I’ve mentioned before how my grandma used to bake walnut oatmeal raisin cookies for my grandpa every week. She stored them in the freezer in a plastic container with a lid, each layer separated by a piece of waxed paper, and they tasted every bit as good as when they were fresh baked after a short thaw.
As much as I love fresh-baked cookies, I don’t bake them that often because this is usually how the scene goes down… Maybe you can relate?
I start measuring out the ingredients. Then one kid wanders into the kitchen and wants to pour in the flour, and then another joins and wants to measure out the baking soda. A third starts whining about how one and two got to add more ingredients than he or she did, and then a fourth wants to stir the mixture, flinging a dusting of flour across the counter in the process.
Finally number five walks in on the tail end of everything to sneak a taste of the raw dough, which then prompts the other four to start tasting, and tasting, and tasting some more. End result? We only have about 24 baked cookies which last all of 30 minutes.
So today I figured I’d get a head start while the older kids were at school. With only my preschooler to contend with, it was a simple matter of measuring ingredients and picking out the eggshells from the eggs that said preschooler insisted on cracking.
I used my grandma’s recipe, but instead of stirring in raisins and walnuts, I mixed in some coarsely chopped dried cherries and chopped toasted almonds. Oh. my. heavens… I think this combination may be even better than the classic walnut oatmeal raisin cookies!
While my grandma’s recipe estimates that it makes 7 dozen or so cookies, I apparently make larger than average cookies and ended up with a modest 4 dozen — still a big improvement. However, the funny thing is they really didn’t last any longer than usual. I literally walked out of the kitchen for two minutes and walked back in to find that my husband had already inhaled four of them, while Drew scarfed down three. And okay, so I “sampled” three myself as well.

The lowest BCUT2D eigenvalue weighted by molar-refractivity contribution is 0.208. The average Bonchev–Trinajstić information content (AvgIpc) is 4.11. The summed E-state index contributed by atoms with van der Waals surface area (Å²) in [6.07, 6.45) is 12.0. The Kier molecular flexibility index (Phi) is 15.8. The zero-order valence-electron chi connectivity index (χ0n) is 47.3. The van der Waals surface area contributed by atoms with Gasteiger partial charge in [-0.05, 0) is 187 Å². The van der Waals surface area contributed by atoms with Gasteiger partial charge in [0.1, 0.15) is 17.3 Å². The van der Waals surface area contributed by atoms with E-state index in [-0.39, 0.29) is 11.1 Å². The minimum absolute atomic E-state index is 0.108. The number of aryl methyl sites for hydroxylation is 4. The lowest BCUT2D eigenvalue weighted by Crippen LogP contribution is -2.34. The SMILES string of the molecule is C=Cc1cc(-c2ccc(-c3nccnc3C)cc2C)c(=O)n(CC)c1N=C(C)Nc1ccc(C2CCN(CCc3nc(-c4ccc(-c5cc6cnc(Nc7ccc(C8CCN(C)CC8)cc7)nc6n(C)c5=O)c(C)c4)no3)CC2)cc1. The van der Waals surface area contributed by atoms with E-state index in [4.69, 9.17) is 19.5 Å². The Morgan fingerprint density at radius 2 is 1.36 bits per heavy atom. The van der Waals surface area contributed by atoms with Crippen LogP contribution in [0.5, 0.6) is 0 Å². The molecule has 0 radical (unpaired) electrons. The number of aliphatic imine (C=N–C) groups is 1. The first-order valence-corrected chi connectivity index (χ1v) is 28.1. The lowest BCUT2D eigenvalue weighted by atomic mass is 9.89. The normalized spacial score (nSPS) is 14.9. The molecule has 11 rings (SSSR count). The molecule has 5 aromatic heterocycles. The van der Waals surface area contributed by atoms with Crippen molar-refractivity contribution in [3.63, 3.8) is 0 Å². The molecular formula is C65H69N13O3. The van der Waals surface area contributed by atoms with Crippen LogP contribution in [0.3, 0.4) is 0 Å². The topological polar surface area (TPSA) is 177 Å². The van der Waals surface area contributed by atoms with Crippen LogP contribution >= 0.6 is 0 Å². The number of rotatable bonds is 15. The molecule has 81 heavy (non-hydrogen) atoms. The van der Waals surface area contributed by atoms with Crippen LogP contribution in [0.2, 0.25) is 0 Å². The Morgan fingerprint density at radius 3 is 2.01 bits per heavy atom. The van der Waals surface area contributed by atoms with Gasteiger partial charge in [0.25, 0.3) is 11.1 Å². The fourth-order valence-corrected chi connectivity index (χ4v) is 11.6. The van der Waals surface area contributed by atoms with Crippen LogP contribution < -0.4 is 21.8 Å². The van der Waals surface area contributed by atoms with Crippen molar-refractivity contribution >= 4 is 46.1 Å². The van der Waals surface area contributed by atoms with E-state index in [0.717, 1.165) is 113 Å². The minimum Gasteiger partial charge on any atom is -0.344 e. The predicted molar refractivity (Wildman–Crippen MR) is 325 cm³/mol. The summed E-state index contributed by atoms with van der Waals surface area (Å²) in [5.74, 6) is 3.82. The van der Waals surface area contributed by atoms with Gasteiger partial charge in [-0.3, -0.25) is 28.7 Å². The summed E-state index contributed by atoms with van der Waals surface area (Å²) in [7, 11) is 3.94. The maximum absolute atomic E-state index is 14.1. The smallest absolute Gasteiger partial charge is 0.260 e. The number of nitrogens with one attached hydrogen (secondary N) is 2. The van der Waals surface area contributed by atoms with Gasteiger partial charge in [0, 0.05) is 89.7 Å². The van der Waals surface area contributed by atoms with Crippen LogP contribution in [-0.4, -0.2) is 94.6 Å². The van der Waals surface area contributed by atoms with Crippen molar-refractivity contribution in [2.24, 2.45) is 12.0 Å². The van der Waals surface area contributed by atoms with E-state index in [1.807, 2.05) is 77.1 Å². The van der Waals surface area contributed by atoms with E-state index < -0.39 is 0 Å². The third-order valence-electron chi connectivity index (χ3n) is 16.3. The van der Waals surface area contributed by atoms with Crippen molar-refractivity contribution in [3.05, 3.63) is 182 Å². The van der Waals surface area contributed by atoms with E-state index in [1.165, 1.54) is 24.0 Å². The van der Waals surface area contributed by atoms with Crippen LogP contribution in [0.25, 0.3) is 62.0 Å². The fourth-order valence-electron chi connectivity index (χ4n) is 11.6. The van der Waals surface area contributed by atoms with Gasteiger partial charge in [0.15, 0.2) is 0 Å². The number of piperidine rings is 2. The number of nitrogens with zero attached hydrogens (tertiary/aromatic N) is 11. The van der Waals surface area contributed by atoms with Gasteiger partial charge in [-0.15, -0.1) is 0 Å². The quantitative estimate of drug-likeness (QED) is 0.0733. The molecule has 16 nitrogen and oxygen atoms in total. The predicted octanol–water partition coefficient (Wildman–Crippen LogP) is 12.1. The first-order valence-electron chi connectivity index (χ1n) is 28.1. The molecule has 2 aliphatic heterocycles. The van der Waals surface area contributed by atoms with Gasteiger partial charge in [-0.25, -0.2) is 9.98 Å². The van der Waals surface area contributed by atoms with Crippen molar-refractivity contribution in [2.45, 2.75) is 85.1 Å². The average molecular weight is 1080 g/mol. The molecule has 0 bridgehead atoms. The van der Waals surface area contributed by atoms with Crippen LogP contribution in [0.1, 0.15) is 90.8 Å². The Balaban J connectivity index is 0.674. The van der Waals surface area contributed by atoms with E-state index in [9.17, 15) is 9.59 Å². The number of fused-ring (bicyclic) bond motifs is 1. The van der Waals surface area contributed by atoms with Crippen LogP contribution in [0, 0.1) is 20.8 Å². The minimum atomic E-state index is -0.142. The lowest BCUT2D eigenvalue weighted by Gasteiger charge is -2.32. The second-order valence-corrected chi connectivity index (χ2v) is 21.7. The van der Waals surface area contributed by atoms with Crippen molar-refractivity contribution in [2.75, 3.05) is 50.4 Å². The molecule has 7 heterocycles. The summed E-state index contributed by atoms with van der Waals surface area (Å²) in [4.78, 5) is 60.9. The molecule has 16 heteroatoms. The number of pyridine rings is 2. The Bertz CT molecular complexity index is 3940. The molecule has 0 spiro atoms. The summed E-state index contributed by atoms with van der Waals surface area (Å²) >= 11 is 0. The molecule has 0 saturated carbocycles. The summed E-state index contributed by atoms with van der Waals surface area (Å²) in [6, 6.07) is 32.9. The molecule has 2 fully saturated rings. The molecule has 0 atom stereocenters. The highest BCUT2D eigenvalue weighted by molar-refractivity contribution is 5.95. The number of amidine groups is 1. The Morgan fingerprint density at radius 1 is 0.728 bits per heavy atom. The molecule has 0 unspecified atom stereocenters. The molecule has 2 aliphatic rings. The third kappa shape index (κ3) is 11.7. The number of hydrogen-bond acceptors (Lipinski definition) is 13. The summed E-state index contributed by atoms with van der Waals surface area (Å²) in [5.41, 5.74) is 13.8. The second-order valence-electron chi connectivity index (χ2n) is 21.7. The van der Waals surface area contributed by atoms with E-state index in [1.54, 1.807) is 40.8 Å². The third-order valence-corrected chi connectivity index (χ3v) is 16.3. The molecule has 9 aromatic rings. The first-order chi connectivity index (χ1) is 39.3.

Then the older kids got home from school, and it was all over. Even my youngest daughter who subsists primarily on pepperoni pizza and peanut butter and jelly sandwiches proclaimed that she loved them. Yes, those were her exact words — you could have knocked me over with a feather. I finally had to hide the last five cookies so there would be something left for my older daughter when she got home from gymnastics.
So it goes without saying that we’ll be making another batch very soon. Or even better, we’ll make several batches to share with family and friends this holiday season!Print
- 1 1/2 sticks unsalted butter
- 1 1/2 cups sugar
- 2 eggs
- 1 teaspoon vanilla
- 1/2 cup water
- 2 cups rolled oats
- 2 1/2 cups flour
- 1/2 teaspoon baking powder
- 1 teaspoon baking soda
- 1 teaspoon salt
- 1 teaspoon cinnamon
- 1/2 teaspoon cloves
- 1/2 cup chopped toasted almonds
- 1 cup coarsely chopped dried cherries
- Preheat oven to 400 degrees.
- Cream together butter, sugar, eggs and vanilla. Stir in water.
- In a separate bowl, whisk together oats, flour, baking soda, salt, cinnamon, and cloves. Slowly add this dry mixture into the wet mixture, stirring until combined. Stir in toasted almonds and dried cherries.
- Using a medium cookie scoop, drop two tablespoons of dough per cookie onto a cookie sheet, leaving about 2 inches between cookies.
- Bake for 10-12 minutes until just starting to brown.
Traditionally my grandma makes this recipe with 1/2 cup walnuts and 1 cup raisins, but I like to experiment! I think dried cranberries and macadamia nuts are next on the agenda.